Time to promote Palestinian regime change

April 24, 2003|By Thomas L. Friedman

WASHINGTON - While the war in Iraq has rightly grabbed all the attention in the Middle East, another effort at regime change has also been going on in the neighborhood, and it's been quite a drama. It's the silent coup that Palestinian moderates, led by Mahmoud Abbas, have been trying to undertake against Yasser Arafat.

Mr. Arafat was forced by the Palestinian legislature to designate Mr. Abbas (also known as Abu Mazen) as his first prime minister. The move was openly designed to diminish Mr. Arafat's power and to ease him upstairs, if not out the door.

Mr. Abbas, in trying to assemble a Cabinet, was fought at every turn by Mr. Arafat, who tried to stuff the Cabinet with his cronies and deny Mr. Abbas the key security portfolios. Mr. Arafat "fears he will not be the strongman in the coming phase," a Palestinian legislator, Hassan Khraisheh, told the Associated Press in Jerusalem.

He's right, but Mr. Arafat is no pushover, and if Mr. Abbas and his allies in the Palestinian legislature are to prevail, they will need help. America, Europe, Israel and the Arab states should all pitch in.

The Bush team has a huge strategic stake in the outcome of this Palestinian struggle, because it will affect America's room to maneuver in Iraq.

Let me explain.

What does America want in Iraq? It wants the emergence of an Iraqi political center, both parties and politicians, who are authentically Iraqi, authentically nationalist and respectful of Islam - but with a progressive, modernizing agenda and a willingness to work with the United States in transforming Iraq.

In the near future - once Iraqi politics really resumes - the ability of any Iraqi politician to be openly pro-U.S. will be restricted if the Israeli-Palestinian conflict burns on and the Bush team is seen as siding only with Ariel Sharon and doing nothing to defuse the situation. In that context, pro-U.S. Iraqi politicians will be delegitimized, in both Iraq and the Arab world, as pro-Sharon stooges. As a result, we will either end up with Iraqis who are not legitimate or Iraqis who, like so many other Arab leaders today, can cooperate with us only in secret.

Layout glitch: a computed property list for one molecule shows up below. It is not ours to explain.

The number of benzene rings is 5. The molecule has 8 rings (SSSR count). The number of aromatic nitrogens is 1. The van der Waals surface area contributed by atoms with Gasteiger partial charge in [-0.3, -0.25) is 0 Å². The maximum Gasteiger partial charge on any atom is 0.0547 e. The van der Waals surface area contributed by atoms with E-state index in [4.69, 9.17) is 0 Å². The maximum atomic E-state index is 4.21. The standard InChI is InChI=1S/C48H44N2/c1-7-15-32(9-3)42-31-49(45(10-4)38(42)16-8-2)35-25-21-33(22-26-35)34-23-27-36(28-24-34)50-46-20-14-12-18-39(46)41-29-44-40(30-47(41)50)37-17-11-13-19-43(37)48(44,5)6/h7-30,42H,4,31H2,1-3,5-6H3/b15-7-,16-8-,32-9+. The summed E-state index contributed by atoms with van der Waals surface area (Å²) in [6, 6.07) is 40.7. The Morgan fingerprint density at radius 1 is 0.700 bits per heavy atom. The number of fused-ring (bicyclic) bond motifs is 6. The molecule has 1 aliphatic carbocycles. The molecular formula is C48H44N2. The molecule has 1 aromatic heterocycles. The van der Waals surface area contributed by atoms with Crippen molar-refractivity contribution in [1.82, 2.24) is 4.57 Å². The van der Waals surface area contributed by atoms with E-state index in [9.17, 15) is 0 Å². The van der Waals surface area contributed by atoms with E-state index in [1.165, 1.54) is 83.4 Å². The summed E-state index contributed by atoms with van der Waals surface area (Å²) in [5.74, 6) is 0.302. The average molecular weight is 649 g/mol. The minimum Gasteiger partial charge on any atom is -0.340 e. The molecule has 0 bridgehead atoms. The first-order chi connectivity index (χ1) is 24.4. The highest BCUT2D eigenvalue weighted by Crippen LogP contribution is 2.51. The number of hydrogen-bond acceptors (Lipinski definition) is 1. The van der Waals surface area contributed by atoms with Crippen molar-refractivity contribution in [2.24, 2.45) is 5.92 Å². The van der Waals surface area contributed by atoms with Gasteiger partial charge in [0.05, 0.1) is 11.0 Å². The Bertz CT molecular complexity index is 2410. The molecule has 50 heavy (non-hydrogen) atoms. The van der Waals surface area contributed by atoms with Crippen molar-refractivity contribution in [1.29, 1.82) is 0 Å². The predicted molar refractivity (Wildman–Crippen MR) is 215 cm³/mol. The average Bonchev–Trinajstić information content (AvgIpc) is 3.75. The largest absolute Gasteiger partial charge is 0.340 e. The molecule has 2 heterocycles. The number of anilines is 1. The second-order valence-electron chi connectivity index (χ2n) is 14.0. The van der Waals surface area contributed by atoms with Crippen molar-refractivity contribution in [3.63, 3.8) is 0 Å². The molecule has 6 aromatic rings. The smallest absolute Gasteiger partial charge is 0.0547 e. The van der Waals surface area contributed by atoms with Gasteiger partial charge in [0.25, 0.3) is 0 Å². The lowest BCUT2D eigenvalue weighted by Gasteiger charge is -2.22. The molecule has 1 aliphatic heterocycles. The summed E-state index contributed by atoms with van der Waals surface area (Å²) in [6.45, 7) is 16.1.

Note to neo-cons: If you care about the outcome in Iraq, you should be for an energized peace process - one that draws red lines for both Israelis and Palestinians and moves them both toward an interim deal.

Yes, something important is happening in the Arab world as a result of Saddam Hussein's collapse, some real introspection and the stirrings of a movement that says: "Maybe everything cannot be postponed until the Israeli-Palestinian conflict is over. Maybe we need to start some internal changes right now, because the causes of Iraq's defeat were all internal."

Nevertheless, it would be wrong to underestimate the continuing emotive power of the Palestine issue, especially in a post-Hussein Iraq where the United States has, necessarily, destroyed the Iraqi army, but in doing so has destroyed the most legitimate secular institution in the country. This vacuum is being filled by religious authorities for which Palestine and Jerusalem are still hot button issues.

"In a hopelessly divided and largely dysfunctional Arab world, no single issue still resonates everywhere more than the Israeli-Palestinian conflict," said Aaron Miller, the former State Department negotiator who now heads Seeds of Peace. "Nothing would do more to enhance American maneuverability in Iraq, and in the region at large, than for us to make a credible effort to defuse this issue. A burning Israeli-Palestinian conflict creates so many opportunities for our enemies and so many problems for our friends, including Israel."

There is a natural deal here among America, Europe and the Arabs: The Europeans and Arabs use their influence to force Mr. Arafat to accept Mr. Abbas on his terms, and the Americans use their influence on Mr. Sharon to produce an immediate settlements freeze, the rollback of all illegal settlements and a resumption of negotiations after a new Palestinian security force, under a new prime minister, is in place.

The Europeans and Arabs missed their chance to be part of Mr. Hussein's removal. But they can contribute now by being part of the easing aside of Mr. Arafat.

At the same time, U.S. conservatives who supported war against Iraq need to understand that if they miss this chance to help nurture an alternative Palestinian leadership - by refusing to make demands on Mr. Sharon - not only will Israel be less safe in the long run, but chances of President Bush succeeding in Iraq will be diminished.

Thomas L. Friedman is a columnist for The New York Times. His column appears Tuesdays and Thursdays in The Sun.

Columnist Ellen Goodman is on vacation.

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